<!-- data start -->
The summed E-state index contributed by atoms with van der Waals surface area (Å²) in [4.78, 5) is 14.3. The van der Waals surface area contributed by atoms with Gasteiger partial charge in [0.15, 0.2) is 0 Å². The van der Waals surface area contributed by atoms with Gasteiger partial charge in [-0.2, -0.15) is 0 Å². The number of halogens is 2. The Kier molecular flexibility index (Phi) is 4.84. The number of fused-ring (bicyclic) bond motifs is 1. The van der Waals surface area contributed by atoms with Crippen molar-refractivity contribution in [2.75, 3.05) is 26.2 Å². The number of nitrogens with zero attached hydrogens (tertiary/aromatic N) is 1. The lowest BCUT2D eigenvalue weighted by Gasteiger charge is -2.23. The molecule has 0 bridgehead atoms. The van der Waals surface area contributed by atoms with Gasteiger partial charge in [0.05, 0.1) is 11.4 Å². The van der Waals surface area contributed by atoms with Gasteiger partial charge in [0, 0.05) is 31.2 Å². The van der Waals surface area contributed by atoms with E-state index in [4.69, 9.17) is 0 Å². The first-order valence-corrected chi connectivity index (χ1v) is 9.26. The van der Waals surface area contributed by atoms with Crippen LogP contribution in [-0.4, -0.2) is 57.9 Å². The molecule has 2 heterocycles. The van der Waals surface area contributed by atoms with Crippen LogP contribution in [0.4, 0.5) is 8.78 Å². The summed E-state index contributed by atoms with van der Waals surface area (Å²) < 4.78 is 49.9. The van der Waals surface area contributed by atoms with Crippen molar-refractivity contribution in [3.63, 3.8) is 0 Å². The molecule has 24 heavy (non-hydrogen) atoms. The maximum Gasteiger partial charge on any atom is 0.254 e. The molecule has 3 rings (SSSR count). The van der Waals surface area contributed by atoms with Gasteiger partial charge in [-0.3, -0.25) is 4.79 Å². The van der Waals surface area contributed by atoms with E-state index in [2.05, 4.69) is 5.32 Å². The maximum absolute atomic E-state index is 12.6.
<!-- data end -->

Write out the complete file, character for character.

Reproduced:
The summed E-state index contributed by atoms with van der Waals surface area (Å²) in [4.78, 5) is 14.3. The van der Waals surface area contributed by atoms with Gasteiger partial charge in [0.15, 0.2) is 0 Å². The van der Waals surface area contributed by atoms with Gasteiger partial charge in [-0.2, -0.15) is 0 Å². The number of halogens is 2. The Kier molecular flexibility index (Phi) is 4.84. The number of fused-ring (bicyclic) bond motifs is 1. The van der Waals surface area contributed by atoms with Crippen molar-refractivity contribution in [2.75, 3.05) is 26.2 Å². The number of nitrogens with zero attached hydrogens (tertiary/aromatic N) is 1. The lowest BCUT2D eigenvalue weighted by Gasteiger charge is -2.23. The molecule has 0 bridgehead atoms. The van der Waals surface area contributed by atoms with Gasteiger partial charge in [0.05, 0.1) is 11.4 Å². The van der Waals surface area contributed by atoms with Gasteiger partial charge in [0, 0.05) is 31.2 Å². The van der Waals surface area contributed by atoms with E-state index in [4.69, 9.17) is 0 Å². The first-order valence-corrected chi connectivity index (χ1v) is 9.26. The van der Waals surface area contributed by atoms with Crippen LogP contribution in [-0.4, -0.2) is 57.9 Å². The molecule has 2 heterocycles. The van der Waals surface area contributed by atoms with Crippen LogP contribution in [0.4, 0.5) is 8.78 Å². The summed E-state index contributed by atoms with van der Waals surface area (Å²) < 4.78 is 49.9. The van der Waals surface area contributed by atoms with Crippen molar-refractivity contribution in [3.63, 3.8) is 0 Å². The molecule has 24 heavy (non-hydrogen) atoms. The maximum Gasteiger partial charge on any atom is 0.254 e. The molecule has 3 rings (SSSR count). The van der Waals surface area contributed by atoms with Gasteiger partial charge in [-0.3, -0.25) is 4.79 Å². The van der Waals surface area contributed by atoms with E-state index in [2.05, 4.69) is 5.32 Å². The maximum absolute atomic E-state index is 12.6.